Summer 2017 and I wanted to find some rural accommodation, near a beach, in Spain. The search began with one of my favourite websites, Responsible Travel, and through them I found somewhere which ticked all our boxes for the perfect family holiday, on the Costa de la Luz near Cadiz in southern Spain.
We chose the lovely El Sueno casitas, in the shadow of the imposing white hilltop town of Vejer de la Frontera. We shared a pool with four other small villas which meant the kids found it quite easy to make friends.
The Costa de la Luz isn’t only about glorious beaches – there are picture perfect hilltop towns and historical sites to visit too. I had plans of outings to local cities and sights (in the early morning to escape the heat) and spending lazy afternoons by the pool. But we took the kids to our local beach, El Palmar, on the first day, and we were all bitten by the beach bug.
It was the warm waves that did it. Quickly purchasing some bodyboards for the boys, we busied ourselves playing in the warm waves of the Atlantic Ocean, building elaborate sandcastles, and space rockets, and writing in the sand. The beach was truly our playground and the Costa de la Luz, with its wealth of great beaches, put itself high on our list of great family holiday locations.
We did venture away from the beach, and I’m really glad we did. If you’re planning a family holiday on the Costa de la Luz (out of season if you’re not sure about the 40degree heat!) here are our top tips with kids for the local area:
- Away from the coast, Seville is a fantastically beautiful city, and well worth the nearly two hour drive from our accommodation. It was an easy sell to our kids – the Plaza de España was the setting for Planet Naboo in Star Wars: Attack of the Clones. If you have a 6yo boy, this will get them happily to the city, though they may be disappointed not to actually see R2-D2 and Anakin on arrival. Once in Seville the Alcázar is a must. Our boys loved the labyrinth of rooms, and the highlight was undoubtedly the hedge maze.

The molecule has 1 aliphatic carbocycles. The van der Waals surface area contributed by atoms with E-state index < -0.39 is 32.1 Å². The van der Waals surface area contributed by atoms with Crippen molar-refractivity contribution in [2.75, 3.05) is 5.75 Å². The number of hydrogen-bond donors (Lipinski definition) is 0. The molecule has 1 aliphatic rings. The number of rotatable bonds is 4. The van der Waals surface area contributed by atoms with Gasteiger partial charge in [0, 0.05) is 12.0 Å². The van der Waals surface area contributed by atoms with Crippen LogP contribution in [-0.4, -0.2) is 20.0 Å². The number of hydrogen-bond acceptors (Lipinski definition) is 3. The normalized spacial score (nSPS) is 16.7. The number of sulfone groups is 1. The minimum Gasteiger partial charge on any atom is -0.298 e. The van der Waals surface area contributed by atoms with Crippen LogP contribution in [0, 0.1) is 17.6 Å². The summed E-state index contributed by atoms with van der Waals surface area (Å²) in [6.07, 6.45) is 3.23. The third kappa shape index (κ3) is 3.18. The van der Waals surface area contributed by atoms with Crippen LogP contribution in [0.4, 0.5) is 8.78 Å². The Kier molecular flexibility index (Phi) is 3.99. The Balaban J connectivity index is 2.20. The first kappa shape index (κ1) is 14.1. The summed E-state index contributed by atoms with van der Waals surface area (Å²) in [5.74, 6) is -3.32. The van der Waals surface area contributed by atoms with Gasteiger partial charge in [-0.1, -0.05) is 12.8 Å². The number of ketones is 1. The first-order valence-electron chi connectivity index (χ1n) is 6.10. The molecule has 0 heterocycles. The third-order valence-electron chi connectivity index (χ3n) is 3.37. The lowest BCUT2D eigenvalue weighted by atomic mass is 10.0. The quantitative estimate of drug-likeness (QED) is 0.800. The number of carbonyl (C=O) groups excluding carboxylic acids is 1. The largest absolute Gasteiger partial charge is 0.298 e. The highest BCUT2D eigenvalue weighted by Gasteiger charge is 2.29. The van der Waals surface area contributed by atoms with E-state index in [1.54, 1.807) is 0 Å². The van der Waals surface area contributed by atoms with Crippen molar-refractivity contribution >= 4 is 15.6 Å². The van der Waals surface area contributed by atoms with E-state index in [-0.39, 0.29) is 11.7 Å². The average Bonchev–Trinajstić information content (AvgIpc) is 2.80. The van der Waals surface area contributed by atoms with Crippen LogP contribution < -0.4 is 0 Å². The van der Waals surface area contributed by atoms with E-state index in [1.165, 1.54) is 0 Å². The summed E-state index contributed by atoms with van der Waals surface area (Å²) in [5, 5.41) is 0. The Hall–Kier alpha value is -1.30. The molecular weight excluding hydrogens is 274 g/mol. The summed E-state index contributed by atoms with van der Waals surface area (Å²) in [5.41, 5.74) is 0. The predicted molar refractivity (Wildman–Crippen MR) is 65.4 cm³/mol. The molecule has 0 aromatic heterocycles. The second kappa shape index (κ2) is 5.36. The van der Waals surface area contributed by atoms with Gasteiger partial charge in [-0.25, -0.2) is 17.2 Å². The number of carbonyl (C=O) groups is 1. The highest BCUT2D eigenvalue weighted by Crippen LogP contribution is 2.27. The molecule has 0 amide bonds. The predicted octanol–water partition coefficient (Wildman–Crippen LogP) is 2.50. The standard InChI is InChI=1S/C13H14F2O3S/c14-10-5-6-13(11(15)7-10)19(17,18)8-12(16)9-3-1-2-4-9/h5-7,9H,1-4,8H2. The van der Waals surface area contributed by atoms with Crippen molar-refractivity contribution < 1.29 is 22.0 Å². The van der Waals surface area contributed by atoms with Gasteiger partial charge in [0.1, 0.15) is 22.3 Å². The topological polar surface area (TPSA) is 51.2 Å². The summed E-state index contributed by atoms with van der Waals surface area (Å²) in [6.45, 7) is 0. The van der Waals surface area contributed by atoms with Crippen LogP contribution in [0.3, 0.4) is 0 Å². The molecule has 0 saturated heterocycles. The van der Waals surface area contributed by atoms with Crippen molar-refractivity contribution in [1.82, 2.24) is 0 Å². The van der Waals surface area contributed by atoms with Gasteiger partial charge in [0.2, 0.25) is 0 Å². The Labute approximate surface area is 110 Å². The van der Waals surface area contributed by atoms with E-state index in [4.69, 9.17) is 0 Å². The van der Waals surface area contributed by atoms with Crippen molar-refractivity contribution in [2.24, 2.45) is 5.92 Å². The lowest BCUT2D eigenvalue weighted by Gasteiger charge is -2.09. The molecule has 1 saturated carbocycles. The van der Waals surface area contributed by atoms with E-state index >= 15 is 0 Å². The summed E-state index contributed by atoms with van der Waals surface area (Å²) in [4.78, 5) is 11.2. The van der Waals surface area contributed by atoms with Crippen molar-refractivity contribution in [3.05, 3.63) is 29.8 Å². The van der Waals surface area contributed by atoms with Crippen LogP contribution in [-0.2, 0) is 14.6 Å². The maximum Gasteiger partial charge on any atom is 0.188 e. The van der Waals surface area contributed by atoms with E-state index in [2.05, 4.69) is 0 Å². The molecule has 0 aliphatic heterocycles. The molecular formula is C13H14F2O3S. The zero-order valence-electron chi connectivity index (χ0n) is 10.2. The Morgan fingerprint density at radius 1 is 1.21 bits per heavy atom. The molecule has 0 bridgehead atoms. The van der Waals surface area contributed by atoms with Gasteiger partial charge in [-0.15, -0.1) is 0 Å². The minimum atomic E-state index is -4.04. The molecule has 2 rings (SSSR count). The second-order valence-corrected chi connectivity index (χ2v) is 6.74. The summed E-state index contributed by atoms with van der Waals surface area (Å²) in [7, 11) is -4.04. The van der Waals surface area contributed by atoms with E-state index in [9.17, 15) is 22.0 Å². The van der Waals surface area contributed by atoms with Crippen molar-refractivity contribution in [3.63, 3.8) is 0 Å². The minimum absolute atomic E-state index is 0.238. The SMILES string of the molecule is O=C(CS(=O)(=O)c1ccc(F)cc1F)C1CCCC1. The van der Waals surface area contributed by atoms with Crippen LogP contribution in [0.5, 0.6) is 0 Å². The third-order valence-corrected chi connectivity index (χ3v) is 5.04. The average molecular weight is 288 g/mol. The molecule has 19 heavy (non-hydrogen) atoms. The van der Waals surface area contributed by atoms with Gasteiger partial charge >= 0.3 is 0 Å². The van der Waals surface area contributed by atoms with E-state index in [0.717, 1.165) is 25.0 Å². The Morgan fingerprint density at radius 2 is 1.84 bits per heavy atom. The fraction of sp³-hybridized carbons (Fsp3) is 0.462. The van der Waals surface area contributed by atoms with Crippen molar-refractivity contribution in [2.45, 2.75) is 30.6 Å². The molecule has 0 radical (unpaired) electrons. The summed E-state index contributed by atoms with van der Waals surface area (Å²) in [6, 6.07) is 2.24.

- The coastal town of Tarifa has a wonderful atmosphere, and there’s lots for the kids to engage with. On both days we visited we started our trips with crepes at the Cafe Azul. We went dolphin and whale-watching with FIRMM (sadly no orcas, but we did see a Sperm Whale that was as big as our boat!), and we visited the Castillo de Guzmán el Bueno. A bargain at 4 euros for the adults, and the kids were free. Castle walls to roam (and terrify mums with vertigo) and a really engaging, hands-on museum.
- Cadiz, at the western edge of the Costa de la Luz, is another beautiful place. Unfortunately we visited on our second morning – the boys wanted to go to the beach. We lasted until about midday before finally giving in! I would have liked to see more, but sometimes you’ve got to put the kids first. We did go up the Torre Tavira for wonderful views over the city. One day I’ll go back – and if I’m with the kids I’ll do my research first and find a hook to draw them in.
- Like much of Andalucia, the Costa de la Luz is dotted with spectacular hilltop white towns. Vejer de la Frontera was our local white town – lucky us! It’s firmly on the tourist trail, but you forgive it when you wander through the labyrinth of streets and have spectacular views out over the surrounding countryside. We went up for dinner a few times during our visit. Heading to the gourmet market in the centre meant we could get pizza for the kids, and local specialities for us, with very quaffable, very cheap wine. A winner all round. Finishing up with ice-cream and a wander through the streets kept all members of the family very happy.
- A family holiday on the Costa de la Luz wouldn’t be complete without a trip or two (or ten) to the beach, and the beaches were fantastic. Yes, we were there in high season, so yes the beaches were crowded, but that didn’t dampen our experience as much as we might have expected. So in our order of preference, here are the beaches we visited:
- Zahara de los Atunes – great for bodyboarding, crystal clean sea and the softest sand for squidging toes into. Accessed via walkways over the dunes
- Barbate – ‘raw’ as described by the chap who owned our holiday accommodation. The water wasn’t crystal clear, but great for kids bodyboarding and playing in the waves with flat sand going out for a long while. Delicious churros, and lots of choice of restaurants, bars and heladarias (ice cream cafes) along the wide promenade. A place to watch the Spanish live and play on the beach.
- El Palmar – the centre of the surf scene. On the second day we went there the waves were quite something! But our kids were happy playing in the white water as it rolled by. Best beach for collecting shells, and a fantastic restaurant (Casa Francisco) with wonderfully fresh paella, a kids menu of swordfish, and live lobsters in a tank to keep the children entertained.
- Caños de Meca – unusually for this part of the coast, the beach is in a shallow cove, with rock pools to explore. We thought it was beautiful. The rock pools weren’t as full of life as we’d hoped, and the beach dropped away sharply into the seaweedy-sea quite quickly, meaning the kids weren’t quite as happy just playing in the water.
- Barossa Beach – we visited this on the way back from our less-than-successful trip to Cadiz. Lovely tapas lunch before having some beach play time, but otherwise, not particularly memorable.
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